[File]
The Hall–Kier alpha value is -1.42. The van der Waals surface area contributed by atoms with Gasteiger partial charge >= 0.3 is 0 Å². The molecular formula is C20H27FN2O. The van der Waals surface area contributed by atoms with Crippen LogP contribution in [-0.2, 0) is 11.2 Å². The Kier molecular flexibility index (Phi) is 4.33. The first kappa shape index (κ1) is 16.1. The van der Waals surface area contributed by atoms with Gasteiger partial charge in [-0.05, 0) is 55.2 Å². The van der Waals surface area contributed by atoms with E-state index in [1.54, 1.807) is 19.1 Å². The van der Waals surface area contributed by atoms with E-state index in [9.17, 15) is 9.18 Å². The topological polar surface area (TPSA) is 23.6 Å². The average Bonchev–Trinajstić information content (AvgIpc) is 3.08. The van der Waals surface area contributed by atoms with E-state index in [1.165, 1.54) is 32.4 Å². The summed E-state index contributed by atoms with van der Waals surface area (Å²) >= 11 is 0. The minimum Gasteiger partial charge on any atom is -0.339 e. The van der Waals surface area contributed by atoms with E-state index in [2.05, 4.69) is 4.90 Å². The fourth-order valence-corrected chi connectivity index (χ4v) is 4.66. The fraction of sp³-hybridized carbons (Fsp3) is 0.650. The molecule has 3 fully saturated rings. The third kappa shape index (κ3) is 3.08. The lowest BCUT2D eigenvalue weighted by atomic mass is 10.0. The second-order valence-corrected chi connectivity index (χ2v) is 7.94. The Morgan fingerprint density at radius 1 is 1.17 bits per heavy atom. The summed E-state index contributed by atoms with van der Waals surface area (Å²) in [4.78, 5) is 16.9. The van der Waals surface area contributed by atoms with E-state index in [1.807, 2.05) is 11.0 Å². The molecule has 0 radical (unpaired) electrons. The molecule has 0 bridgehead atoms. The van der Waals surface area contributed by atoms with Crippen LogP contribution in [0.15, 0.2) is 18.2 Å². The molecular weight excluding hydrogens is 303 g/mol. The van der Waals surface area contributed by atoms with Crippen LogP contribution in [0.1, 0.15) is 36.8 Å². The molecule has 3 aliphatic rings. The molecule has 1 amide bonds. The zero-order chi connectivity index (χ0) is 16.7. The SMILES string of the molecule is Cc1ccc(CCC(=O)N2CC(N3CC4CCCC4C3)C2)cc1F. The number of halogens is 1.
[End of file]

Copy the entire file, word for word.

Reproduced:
The Hall–Kier alpha value is -1.42. The van der Waals surface area contributed by atoms with Gasteiger partial charge >= 0.3 is 0 Å². The molecular formula is C20H27FN2O. The van der Waals surface area contributed by atoms with Crippen LogP contribution in [-0.2, 0) is 11.2 Å². The Kier molecular flexibility index (Phi) is 4.33. The first kappa shape index (κ1) is 16.1. The van der Waals surface area contributed by atoms with Gasteiger partial charge in [-0.05, 0) is 55.2 Å². The van der Waals surface area contributed by atoms with E-state index in [1.54, 1.807) is 19.1 Å². The van der Waals surface area contributed by atoms with E-state index in [9.17, 15) is 9.18 Å². The topological polar surface area (TPSA) is 23.6 Å². The average Bonchev–Trinajstić information content (AvgIpc) is 3.08. The van der Waals surface area contributed by atoms with E-state index in [1.165, 1.54) is 32.4 Å². The summed E-state index contributed by atoms with van der Waals surface area (Å²) >= 11 is 0. The minimum Gasteiger partial charge on any atom is -0.339 e. The van der Waals surface area contributed by atoms with E-state index in [2.05, 4.69) is 4.90 Å². The fourth-order valence-corrected chi connectivity index (χ4v) is 4.66. The fraction of sp³-hybridized carbons (Fsp3) is 0.650. The molecule has 3 fully saturated rings. The third kappa shape index (κ3) is 3.08. The lowest BCUT2D eigenvalue weighted by atomic mass is 10.0. The second-order valence-corrected chi connectivity index (χ2v) is 7.94. The Morgan fingerprint density at radius 1 is 1.17 bits per heavy atom. The summed E-state index contributed by atoms with van der Waals surface area (Å²) in [4.78, 5) is 16.9. The van der Waals surface area contributed by atoms with E-state index in [1.807, 2.05) is 11.0 Å². The molecule has 0 radical (unpaired) electrons. The molecule has 0 bridgehead atoms. The van der Waals surface area contributed by atoms with Crippen LogP contribution in [0.15, 0.2) is 18.2 Å². The molecular weight excluding hydrogens is 303 g/mol. The van der Waals surface area contributed by atoms with Crippen LogP contribution in [0.1, 0.15) is 36.8 Å². The molecule has 3 aliphatic rings. The molecule has 1 amide bonds. The zero-order chi connectivity index (χ0) is 16.7. The SMILES string of the molecule is Cc1ccc(CCC(=O)N2CC(N3CC4CCCC4C3)C2)cc1F. The number of halogens is 1.